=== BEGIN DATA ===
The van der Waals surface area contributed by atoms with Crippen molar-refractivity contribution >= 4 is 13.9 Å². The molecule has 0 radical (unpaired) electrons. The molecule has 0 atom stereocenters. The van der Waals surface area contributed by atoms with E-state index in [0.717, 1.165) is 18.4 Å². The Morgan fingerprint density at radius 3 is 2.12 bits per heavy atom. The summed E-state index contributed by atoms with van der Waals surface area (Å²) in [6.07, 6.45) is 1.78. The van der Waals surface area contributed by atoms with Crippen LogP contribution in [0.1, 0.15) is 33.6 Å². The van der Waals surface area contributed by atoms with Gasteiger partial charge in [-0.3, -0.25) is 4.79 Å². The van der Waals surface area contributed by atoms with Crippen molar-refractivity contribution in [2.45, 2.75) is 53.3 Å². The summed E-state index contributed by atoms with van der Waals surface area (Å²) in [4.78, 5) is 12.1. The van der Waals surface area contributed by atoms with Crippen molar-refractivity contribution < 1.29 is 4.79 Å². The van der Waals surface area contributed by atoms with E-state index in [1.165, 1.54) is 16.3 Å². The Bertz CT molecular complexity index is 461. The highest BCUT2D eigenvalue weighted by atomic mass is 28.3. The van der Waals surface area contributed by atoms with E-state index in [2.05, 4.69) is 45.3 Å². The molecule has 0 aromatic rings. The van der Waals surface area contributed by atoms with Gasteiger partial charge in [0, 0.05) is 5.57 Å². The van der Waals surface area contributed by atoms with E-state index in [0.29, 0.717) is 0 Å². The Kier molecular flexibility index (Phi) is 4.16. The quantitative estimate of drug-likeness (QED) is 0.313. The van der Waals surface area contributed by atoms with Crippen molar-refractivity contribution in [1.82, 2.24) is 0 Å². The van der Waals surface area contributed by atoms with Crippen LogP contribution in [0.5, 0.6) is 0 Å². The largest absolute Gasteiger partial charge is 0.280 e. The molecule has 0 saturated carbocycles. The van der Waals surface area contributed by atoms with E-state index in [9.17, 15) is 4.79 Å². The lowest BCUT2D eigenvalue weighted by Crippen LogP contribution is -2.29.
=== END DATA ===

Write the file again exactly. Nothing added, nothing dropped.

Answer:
The van der Waals surface area contributed by atoms with Crippen molar-refractivity contribution >= 4 is 13.9 Å². The molecule has 0 radical (unpaired) electrons. The molecule has 0 atom stereocenters. The van der Waals surface area contributed by atoms with E-state index in [0.717, 1.165) is 18.4 Å². The Morgan fingerprint density at radius 3 is 2.12 bits per heavy atom. The summed E-state index contributed by atoms with van der Waals surface area (Å²) in [6.07, 6.45) is 1.78. The van der Waals surface area contributed by atoms with Crippen LogP contribution in [0.1, 0.15) is 33.6 Å². The van der Waals surface area contributed by atoms with Gasteiger partial charge in [-0.3, -0.25) is 4.79 Å². The van der Waals surface area contributed by atoms with Crippen molar-refractivity contribution in [2.45, 2.75) is 53.3 Å². The summed E-state index contributed by atoms with van der Waals surface area (Å²) in [4.78, 5) is 12.1. The van der Waals surface area contributed by atoms with Crippen molar-refractivity contribution < 1.29 is 4.79 Å². The van der Waals surface area contributed by atoms with E-state index in [1.165, 1.54) is 16.3 Å². The Bertz CT molecular complexity index is 461. The highest BCUT2D eigenvalue weighted by atomic mass is 28.3. The van der Waals surface area contributed by atoms with E-state index in [2.05, 4.69) is 45.3 Å². The molecule has 0 aromatic rings. The van der Waals surface area contributed by atoms with Gasteiger partial charge in [0, 0.05) is 5.57 Å². The van der Waals surface area contributed by atoms with E-state index in [0.29, 0.717) is 0 Å². The Kier molecular flexibility index (Phi) is 4.16. The quantitative estimate of drug-likeness (QED) is 0.313. The van der Waals surface area contributed by atoms with Crippen molar-refractivity contribution in [1.82, 2.24) is 0 Å². The van der Waals surface area contributed by atoms with Crippen LogP contribution in [0.5, 0.6) is 0 Å². The largest absolute Gasteiger partial charge is 0.280 e. The molecule has 0 saturated carbocycles. The van der Waals surface area contributed by atoms with E-state index in [9.17, 15) is 4.79 Å². The lowest BCUT2D eigenvalue weighted by Crippen LogP contribution is -2.29.